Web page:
Climate changes may also increase the risk of the occurrence of diseases that may affect, for example, tree species or forest floor vegetation. It may be that, where suitable conditions for these pathogens occurred rarely, the conditions may occur more frequently, or for extended periods.
Significant changes in weather may increase the risk of flood, of fire, of damage by high winds, causing trees to blow over.
The effects of climate change will be most significant where habitats such as forests or peatlands are small. Where habitats are more extensive - as in the Cairngorms Connect area, the impacts of a fire, a flood, a disease, freezing temperatures, or wind-throw of trees, are less significant, compared with a small area of habitat.
- improving the quality and extent of our full range of habitats.
Woodland expansion to its natural limit
- Climate change may make some areas of our forests unsuitable for some species - perhaps too warm, or too cool; too wet or too dry. By expanding our forests to extend higher up the hills, we can create new or alternative ‘niches’, providing homes for wildlife displaced by climate change.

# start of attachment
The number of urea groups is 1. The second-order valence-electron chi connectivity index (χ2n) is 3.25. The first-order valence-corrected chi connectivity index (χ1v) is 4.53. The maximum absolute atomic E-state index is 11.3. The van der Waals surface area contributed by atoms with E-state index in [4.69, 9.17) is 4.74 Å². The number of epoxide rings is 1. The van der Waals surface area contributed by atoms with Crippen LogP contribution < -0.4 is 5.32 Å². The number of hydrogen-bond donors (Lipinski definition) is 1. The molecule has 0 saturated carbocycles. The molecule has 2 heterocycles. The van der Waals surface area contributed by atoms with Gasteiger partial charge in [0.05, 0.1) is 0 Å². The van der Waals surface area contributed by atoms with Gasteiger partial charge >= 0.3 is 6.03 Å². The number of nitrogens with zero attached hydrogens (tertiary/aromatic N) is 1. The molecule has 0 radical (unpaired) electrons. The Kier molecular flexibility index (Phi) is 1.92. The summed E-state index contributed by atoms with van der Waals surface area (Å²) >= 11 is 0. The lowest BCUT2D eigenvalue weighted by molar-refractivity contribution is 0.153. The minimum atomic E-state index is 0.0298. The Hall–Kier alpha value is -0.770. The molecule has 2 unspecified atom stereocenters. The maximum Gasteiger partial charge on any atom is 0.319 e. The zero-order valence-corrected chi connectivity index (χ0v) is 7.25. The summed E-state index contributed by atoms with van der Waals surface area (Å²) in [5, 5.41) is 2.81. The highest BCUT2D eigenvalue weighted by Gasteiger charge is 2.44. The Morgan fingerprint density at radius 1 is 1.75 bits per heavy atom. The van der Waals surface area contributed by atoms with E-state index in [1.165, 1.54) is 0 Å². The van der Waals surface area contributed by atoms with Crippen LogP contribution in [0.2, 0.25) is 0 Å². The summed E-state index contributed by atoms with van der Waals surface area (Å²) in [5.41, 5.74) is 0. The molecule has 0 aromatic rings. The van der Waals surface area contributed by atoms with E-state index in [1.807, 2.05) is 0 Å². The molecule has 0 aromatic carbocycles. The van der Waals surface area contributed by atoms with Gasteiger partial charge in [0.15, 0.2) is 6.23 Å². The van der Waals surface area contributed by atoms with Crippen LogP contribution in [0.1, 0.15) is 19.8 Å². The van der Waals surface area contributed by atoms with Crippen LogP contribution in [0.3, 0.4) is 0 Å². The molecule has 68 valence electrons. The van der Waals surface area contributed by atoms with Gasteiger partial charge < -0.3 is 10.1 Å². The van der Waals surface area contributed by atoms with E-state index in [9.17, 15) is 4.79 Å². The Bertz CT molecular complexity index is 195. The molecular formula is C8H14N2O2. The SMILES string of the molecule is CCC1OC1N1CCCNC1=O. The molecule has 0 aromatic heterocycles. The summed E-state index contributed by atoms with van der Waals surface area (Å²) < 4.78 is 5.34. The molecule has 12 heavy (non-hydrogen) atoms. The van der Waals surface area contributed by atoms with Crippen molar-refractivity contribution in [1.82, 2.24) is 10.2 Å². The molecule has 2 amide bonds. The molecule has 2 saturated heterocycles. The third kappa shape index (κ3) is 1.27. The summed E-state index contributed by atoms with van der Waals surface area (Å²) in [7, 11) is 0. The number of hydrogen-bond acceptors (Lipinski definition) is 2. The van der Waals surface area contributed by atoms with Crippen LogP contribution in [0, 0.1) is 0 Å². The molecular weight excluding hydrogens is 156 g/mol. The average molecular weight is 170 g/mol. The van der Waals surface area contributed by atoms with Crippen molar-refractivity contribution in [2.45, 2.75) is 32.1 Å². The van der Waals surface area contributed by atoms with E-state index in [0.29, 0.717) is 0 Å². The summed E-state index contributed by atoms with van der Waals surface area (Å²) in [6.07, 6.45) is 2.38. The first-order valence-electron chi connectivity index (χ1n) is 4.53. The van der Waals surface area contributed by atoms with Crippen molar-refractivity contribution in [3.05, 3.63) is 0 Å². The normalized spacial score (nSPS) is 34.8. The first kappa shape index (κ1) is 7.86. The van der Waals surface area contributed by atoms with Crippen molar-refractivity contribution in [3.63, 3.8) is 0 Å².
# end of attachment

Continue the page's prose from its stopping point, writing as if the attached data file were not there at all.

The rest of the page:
Peatland restoration - blanket bogs
. As well as being an important way of capturing and storing atmospheric carbon, functioning blanket bogs have a very important role in holding water high in the catchment. An eroded blanket bog has deep channels through which water rushes into rivers, contributing to flood risk. A restored blanket bog has pools and Sphagnum mosses that hold water, and intact peat functions as a huge sponge to hold water. All of this helps to slow movement of water into the lower catchment, reducing flood risk.